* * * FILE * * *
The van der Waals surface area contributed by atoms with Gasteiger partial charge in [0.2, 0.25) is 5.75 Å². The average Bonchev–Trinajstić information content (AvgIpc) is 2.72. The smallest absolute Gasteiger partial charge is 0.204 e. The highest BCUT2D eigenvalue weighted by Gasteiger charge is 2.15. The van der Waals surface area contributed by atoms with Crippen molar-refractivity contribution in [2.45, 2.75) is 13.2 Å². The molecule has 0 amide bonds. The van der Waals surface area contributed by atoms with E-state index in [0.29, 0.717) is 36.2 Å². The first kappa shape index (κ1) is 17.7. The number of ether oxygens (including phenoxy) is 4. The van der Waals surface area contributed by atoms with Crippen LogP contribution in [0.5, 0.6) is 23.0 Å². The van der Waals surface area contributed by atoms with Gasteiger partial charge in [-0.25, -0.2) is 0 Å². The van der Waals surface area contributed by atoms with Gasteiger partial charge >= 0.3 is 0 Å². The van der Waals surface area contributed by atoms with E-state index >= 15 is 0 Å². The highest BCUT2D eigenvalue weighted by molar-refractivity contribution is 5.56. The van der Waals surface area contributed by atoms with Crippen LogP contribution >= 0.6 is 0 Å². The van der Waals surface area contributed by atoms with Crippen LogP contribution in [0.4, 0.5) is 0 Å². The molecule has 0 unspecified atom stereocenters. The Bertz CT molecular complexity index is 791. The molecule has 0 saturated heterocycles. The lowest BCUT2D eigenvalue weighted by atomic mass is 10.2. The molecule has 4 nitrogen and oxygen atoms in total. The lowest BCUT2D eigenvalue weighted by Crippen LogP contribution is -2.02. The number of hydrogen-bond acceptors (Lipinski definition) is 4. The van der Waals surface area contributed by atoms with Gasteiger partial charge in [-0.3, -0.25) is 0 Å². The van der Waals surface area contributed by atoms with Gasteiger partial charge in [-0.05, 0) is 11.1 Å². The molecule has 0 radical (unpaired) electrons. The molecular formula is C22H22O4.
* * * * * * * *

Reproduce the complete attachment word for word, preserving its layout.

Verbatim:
The van der Waals surface area contributed by atoms with Gasteiger partial charge in [0.2, 0.25) is 5.75 Å². The average Bonchev–Trinajstić information content (AvgIpc) is 2.72. The smallest absolute Gasteiger partial charge is 0.204 e. The highest BCUT2D eigenvalue weighted by Gasteiger charge is 2.15. The van der Waals surface area contributed by atoms with Crippen molar-refractivity contribution in [2.45, 2.75) is 13.2 Å². The molecule has 0 amide bonds. The van der Waals surface area contributed by atoms with E-state index in [0.29, 0.717) is 36.2 Å². The first kappa shape index (κ1) is 17.7. The number of ether oxygens (including phenoxy) is 4. The van der Waals surface area contributed by atoms with Crippen LogP contribution in [0.5, 0.6) is 23.0 Å². The van der Waals surface area contributed by atoms with Gasteiger partial charge in [-0.25, -0.2) is 0 Å². The van der Waals surface area contributed by atoms with Gasteiger partial charge >= 0.3 is 0 Å². The van der Waals surface area contributed by atoms with E-state index >= 15 is 0 Å². The highest BCUT2D eigenvalue weighted by molar-refractivity contribution is 5.56. The van der Waals surface area contributed by atoms with Crippen LogP contribution >= 0.6 is 0 Å². The van der Waals surface area contributed by atoms with Crippen LogP contribution in [0.4, 0.5) is 0 Å². The molecule has 0 unspecified atom stereocenters. The Bertz CT molecular complexity index is 791. The molecule has 0 saturated heterocycles. The lowest BCUT2D eigenvalue weighted by atomic mass is 10.2. The molecule has 4 nitrogen and oxygen atoms in total. The lowest BCUT2D eigenvalue weighted by Crippen LogP contribution is -2.02. The number of hydrogen-bond acceptors (Lipinski definition) is 4. The van der Waals surface area contributed by atoms with Gasteiger partial charge in [-0.3, -0.25) is 0 Å². The van der Waals surface area contributed by atoms with Gasteiger partial charge in [-0.05, 0) is 11.1 Å². The molecule has 0 radical (unpaired) electrons. The molecular formula is C22H22O4.